Democrats are talking about scaling back their presidential convention or taking it completely online, while Republicans say it’s full steam ahead with their plans for an in-person convention in late August.
The coronavirus outbreak has already led Democrats to postpone their planned convention in Milwaukee from mid-July to mid-August, one week before Republicans are scheduled to gather in Charlotte, N.C., to nominate President TrumpDonald John TrumpSenate advances public lands bill in late-night vote Warren, Democrats urge Trump to back down from veto threat over changing Confederate-named bases Esper orders ‘After Action Review’ of National Guard’s role in protests MORE for reelection.
But it’s still far from clear that Democrats will gather in Milwaukee in August.
Most of the Democrats interviewed by The Hill said they have extreme difficulty envisioning a scenario where they could comfortably make the case that it would be safe to bring thousands of people to a summer convention.
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“I don’t see how thousands of people can congregate anywhere,” a source close to Biden’s campaign said. “That’s just not the world we’re living in.”
One Democrat employed by a union is waiting for guidance on the convention.
“It seems hard to believe that either party will have anything like what we have come to know as the conventions,” the Democrat said. “And I think the planners should be looking at things like this weekend’s NFL draft for ways to make it work in this brave new world of social isolation we live in.”
Joe Solmonese, the CEO for the Democratic National Convention Committee, told The Hill that he’s “confident our team will find a way to deliver a convention in Milwaukee this summer that places our Democratic nominee on the path to victory in November.”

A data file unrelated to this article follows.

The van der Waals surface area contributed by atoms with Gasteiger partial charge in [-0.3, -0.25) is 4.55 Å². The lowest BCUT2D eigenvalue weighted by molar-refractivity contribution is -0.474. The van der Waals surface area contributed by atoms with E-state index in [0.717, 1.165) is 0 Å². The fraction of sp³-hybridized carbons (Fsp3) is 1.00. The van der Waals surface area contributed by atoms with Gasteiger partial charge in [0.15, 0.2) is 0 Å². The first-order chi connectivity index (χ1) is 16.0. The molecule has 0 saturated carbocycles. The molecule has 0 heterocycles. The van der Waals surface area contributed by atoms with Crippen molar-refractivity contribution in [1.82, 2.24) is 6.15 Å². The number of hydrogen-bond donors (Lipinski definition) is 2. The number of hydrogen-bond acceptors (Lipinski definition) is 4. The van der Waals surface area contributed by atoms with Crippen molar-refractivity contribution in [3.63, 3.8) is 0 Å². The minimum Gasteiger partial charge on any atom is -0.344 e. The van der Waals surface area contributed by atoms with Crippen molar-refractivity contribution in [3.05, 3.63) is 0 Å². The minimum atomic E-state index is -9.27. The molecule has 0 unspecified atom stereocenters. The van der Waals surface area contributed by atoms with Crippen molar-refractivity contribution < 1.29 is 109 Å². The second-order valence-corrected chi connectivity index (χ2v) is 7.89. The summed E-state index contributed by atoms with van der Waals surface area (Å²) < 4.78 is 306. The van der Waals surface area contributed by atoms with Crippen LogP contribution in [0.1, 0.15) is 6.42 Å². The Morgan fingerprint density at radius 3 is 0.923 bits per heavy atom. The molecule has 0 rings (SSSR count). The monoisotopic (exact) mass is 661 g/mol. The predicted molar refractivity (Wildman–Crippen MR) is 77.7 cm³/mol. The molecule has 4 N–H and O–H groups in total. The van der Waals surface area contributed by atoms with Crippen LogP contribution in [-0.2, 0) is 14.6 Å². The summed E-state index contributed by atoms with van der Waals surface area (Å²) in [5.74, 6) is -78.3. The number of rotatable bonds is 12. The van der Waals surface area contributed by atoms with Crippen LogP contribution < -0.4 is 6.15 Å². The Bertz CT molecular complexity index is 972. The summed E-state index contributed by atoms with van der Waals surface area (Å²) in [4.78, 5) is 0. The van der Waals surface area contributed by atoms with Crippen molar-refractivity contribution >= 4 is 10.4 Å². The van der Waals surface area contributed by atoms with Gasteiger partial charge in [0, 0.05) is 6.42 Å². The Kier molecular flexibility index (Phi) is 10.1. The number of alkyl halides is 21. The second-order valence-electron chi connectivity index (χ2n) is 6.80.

“As we continue to put plans in place, ensuring public safety will always remain our top priority,” Solmonese said. “Our team will remain in constant communication with the local, state, and federal officials responsible for protecting public health, and will continue to follow their guidance.”
But many Democrats doubt their 2020 convention will look anything like past conventions.
“The real question here is whether this emerging resistance to social distancing in the Republican Party starting with President Trump will be reflected in how their convention looks,” said Democratic strategist Joel Payne. “I trust that Democrats will organize a socially responsible event that is consistent with science, common sense and medical counsel; I can’t say the same for my Republican counterparts given how they have responded to the moment.”
On a conference call with reporters last week, Republican National Committee Chairwoman Ronna Romney McDaniel said the party is moving “full steam ahead” with its plans for an in-person convention.
A spokeswoman for the convention said nothing has changed since then.
“We are full steam ahead and planning for a full-seated convention in August,” the spokeswoman said.
Some Republicans, however, are striking a more cautious tone.